It’s fast. With 300 horsepower on tap, the 335 is almost as powerful as the outgoing M3, and has a lot more torque: 300 lb-ft @ 1400 rpm. BMW claims a 0-100 km/h time of just 5.6 seconds, and thanks to the way the power seems to swell under your right foot, it feels even faster than that. The exhaust note, which is muted and almost diesel-like at low revs, hardens and deepens the faster you go, with a delicious wah-wah-wah sound when you back off the throttle. More importantly, the new engine is very flexible, meaning you rarely need to work the gearbox to get past slower-moving traffic. Should you wish to do so, you’re rewarded with warp-drive sensations, an aggressive engine note and an impressive eagerness to rev.

Should your budget be a bit smaller – the 335i starts at over $51,600 – BMW Canada also offers a 328i coupe for $43,600, and an AWD 328xi coupe for $46,100, which despite their designations are also powered by 3.0-litre sixes, this time without turbochargers. The peak horsepower is a still-substantial 230 hp, though torque output is lower at 200 lb-ft. Otherwise, the set-up is largely the same: standard 17-inch wheels with the option of upgrading to a sport package with 18s or 19s (on the 335); run-flat tires and the availability of BMW’s variable-ratio active steering.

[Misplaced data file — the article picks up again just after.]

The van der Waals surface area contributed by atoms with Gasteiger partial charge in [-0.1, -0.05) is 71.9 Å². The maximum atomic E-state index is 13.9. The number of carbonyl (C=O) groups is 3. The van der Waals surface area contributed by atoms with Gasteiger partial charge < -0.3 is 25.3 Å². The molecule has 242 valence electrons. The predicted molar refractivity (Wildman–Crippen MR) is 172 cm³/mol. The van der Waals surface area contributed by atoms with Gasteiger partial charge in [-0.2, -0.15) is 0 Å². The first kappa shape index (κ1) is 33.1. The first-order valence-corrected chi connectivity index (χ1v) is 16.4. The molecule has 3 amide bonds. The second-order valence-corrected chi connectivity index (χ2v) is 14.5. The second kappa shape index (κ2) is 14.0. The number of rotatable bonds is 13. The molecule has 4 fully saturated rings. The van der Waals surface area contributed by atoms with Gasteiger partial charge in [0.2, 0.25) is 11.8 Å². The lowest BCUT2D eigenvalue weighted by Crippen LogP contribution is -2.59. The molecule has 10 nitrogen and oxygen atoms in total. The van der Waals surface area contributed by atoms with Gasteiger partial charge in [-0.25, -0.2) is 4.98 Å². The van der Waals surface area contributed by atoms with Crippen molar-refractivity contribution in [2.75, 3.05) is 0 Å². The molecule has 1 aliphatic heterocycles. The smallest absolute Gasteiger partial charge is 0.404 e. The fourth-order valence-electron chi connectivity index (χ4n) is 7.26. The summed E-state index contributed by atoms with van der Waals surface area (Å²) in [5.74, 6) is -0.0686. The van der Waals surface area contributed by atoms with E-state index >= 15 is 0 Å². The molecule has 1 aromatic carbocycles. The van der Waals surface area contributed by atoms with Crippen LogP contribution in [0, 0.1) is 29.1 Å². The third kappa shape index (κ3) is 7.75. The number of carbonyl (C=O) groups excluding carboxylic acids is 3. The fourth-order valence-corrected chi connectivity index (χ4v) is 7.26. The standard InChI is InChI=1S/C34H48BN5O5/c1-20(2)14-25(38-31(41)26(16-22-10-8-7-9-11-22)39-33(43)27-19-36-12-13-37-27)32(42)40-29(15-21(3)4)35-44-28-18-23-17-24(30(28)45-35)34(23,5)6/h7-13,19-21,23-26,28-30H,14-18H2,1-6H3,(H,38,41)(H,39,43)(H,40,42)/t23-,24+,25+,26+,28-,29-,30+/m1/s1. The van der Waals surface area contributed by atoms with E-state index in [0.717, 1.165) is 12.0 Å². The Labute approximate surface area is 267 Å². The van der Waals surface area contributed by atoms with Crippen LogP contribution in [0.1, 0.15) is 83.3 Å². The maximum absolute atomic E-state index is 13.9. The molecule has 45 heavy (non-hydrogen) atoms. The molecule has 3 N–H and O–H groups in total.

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Like most BMWs, the new coupe is a flattering car to drive: its controls are slick, and their interactions mean you look like a smooth, competent driver even if you’re a horribly jet-lagged and sleep-deprived auto journalist on unfamiliar Austrian alpine passes. The cars we drove were fitted with active steering, which isn’t my favourite, but which darts the nose into corners with authority; the brakes and throttle and clutch all combine to create a driving experience that’s fluid and poised no matter what the situation. It’s easy to establish a fast, flowing rhythm in this car, the more so even when you specify the six-speed Steptronic automatic, which now comes with manual-shift paddles on the back of the steering wheel. The only major downsides to the way the new 3 coupe moves down the road are a ride that’s clumpy and can be downright rough on some surfaces (expect it to deteriorate further with the larger tire packages) and a little bit of initial softness in the brake pedal.